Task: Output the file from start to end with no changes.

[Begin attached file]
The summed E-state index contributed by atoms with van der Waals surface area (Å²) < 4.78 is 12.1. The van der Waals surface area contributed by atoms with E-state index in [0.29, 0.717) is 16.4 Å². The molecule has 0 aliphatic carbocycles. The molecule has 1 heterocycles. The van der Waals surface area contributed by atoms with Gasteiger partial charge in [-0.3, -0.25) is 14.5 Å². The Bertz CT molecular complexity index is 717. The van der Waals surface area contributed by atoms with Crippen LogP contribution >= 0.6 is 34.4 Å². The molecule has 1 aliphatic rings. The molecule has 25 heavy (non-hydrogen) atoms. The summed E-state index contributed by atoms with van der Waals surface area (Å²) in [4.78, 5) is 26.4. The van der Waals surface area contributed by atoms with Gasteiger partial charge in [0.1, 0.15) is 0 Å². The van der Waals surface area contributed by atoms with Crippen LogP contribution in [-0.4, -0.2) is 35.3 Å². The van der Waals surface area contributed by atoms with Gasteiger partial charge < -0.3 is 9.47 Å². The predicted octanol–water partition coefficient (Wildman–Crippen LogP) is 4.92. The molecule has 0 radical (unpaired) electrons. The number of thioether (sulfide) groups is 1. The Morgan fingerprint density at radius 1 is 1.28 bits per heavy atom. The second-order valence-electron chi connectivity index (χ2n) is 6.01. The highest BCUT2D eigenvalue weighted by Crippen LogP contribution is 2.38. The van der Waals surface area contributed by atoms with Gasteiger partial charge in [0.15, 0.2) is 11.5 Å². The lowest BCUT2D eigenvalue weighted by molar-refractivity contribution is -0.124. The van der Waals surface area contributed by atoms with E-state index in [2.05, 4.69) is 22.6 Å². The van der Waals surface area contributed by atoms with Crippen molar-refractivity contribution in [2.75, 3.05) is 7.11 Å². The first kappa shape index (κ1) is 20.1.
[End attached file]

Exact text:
The summed E-state index contributed by atoms with van der Waals surface area (Å²) < 4.78 is 12.1. The van der Waals surface area contributed by atoms with E-state index in [0.29, 0.717) is 16.4 Å². The molecule has 0 aliphatic carbocycles. The molecule has 1 heterocycles. The van der Waals surface area contributed by atoms with Gasteiger partial charge in [-0.3, -0.25) is 14.5 Å². The Bertz CT molecular complexity index is 717. The van der Waals surface area contributed by atoms with Crippen LogP contribution >= 0.6 is 34.4 Å². The molecule has 1 aliphatic rings. The molecule has 25 heavy (non-hydrogen) atoms. The summed E-state index contributed by atoms with van der Waals surface area (Å²) in [4.78, 5) is 26.4. The van der Waals surface area contributed by atoms with Gasteiger partial charge in [0.1, 0.15) is 0 Å². The van der Waals surface area contributed by atoms with Crippen LogP contribution in [-0.4, -0.2) is 35.3 Å². The van der Waals surface area contributed by atoms with Gasteiger partial charge < -0.3 is 9.47 Å². The predicted octanol–water partition coefficient (Wildman–Crippen LogP) is 4.92. The molecule has 0 radical (unpaired) electrons. The number of thioether (sulfide) groups is 1. The Morgan fingerprint density at radius 1 is 1.28 bits per heavy atom. The second-order valence-electron chi connectivity index (χ2n) is 6.01. The highest BCUT2D eigenvalue weighted by Crippen LogP contribution is 2.38. The van der Waals surface area contributed by atoms with Gasteiger partial charge in [0.15, 0.2) is 11.5 Å². The lowest BCUT2D eigenvalue weighted by molar-refractivity contribution is -0.124. The van der Waals surface area contributed by atoms with E-state index in [2.05, 4.69) is 22.6 Å². The van der Waals surface area contributed by atoms with Crippen molar-refractivity contribution in [2.75, 3.05) is 7.11 Å². The first kappa shape index (κ1) is 20.1.